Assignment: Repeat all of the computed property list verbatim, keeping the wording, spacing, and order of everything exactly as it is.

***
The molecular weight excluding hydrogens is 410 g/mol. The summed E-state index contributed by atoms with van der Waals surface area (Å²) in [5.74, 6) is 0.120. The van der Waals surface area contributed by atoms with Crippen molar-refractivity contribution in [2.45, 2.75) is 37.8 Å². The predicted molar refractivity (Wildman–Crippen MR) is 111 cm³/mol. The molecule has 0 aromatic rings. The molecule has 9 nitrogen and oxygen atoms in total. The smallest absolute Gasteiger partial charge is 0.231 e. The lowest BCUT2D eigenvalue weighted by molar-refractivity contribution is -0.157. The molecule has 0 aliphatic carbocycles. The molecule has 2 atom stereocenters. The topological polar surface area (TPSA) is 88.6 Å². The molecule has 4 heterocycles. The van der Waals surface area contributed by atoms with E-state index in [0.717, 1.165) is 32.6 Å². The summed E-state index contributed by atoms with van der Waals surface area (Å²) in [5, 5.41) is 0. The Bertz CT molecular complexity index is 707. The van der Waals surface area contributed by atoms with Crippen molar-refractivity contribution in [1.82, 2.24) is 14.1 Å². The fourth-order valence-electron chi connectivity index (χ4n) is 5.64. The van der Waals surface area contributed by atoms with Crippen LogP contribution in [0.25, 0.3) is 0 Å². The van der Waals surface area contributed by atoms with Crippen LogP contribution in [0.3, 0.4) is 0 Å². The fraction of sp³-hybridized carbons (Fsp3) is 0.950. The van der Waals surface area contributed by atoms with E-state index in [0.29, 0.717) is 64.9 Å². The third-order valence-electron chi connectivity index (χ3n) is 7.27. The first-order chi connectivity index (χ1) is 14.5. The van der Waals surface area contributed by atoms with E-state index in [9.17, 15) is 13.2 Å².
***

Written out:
The molecular weight excluding hydrogens is 410 g/mol. The summed E-state index contributed by atoms with van der Waals surface area (Å²) in [5.74, 6) is 0.120. The van der Waals surface area contributed by atoms with Crippen molar-refractivity contribution in [2.45, 2.75) is 37.8 Å². The predicted molar refractivity (Wildman–Crippen MR) is 111 cm³/mol. The molecule has 0 aromatic rings. The molecule has 9 nitrogen and oxygen atoms in total. The smallest absolute Gasteiger partial charge is 0.231 e. The lowest BCUT2D eigenvalue weighted by molar-refractivity contribution is -0.157. The molecule has 0 aliphatic carbocycles. The molecule has 2 atom stereocenters. The topological polar surface area (TPSA) is 88.6 Å². The molecule has 4 heterocycles. The van der Waals surface area contributed by atoms with E-state index in [0.717, 1.165) is 32.6 Å². The summed E-state index contributed by atoms with van der Waals surface area (Å²) in [5, 5.41) is 0. The Bertz CT molecular complexity index is 707. The van der Waals surface area contributed by atoms with Crippen molar-refractivity contribution in [1.82, 2.24) is 14.1 Å². The fourth-order valence-electron chi connectivity index (χ4n) is 5.64. The van der Waals surface area contributed by atoms with Crippen LogP contribution in [0.25, 0.3) is 0 Å². The van der Waals surface area contributed by atoms with Crippen LogP contribution in [0.3, 0.4) is 0 Å². The fraction of sp³-hybridized carbons (Fsp3) is 0.950. The van der Waals surface area contributed by atoms with E-state index in [0.29, 0.717) is 64.9 Å². The third-order valence-electron chi connectivity index (χ3n) is 7.27. The first-order chi connectivity index (χ1) is 14.5. The van der Waals surface area contributed by atoms with E-state index in [9.17, 15) is 13.2 Å².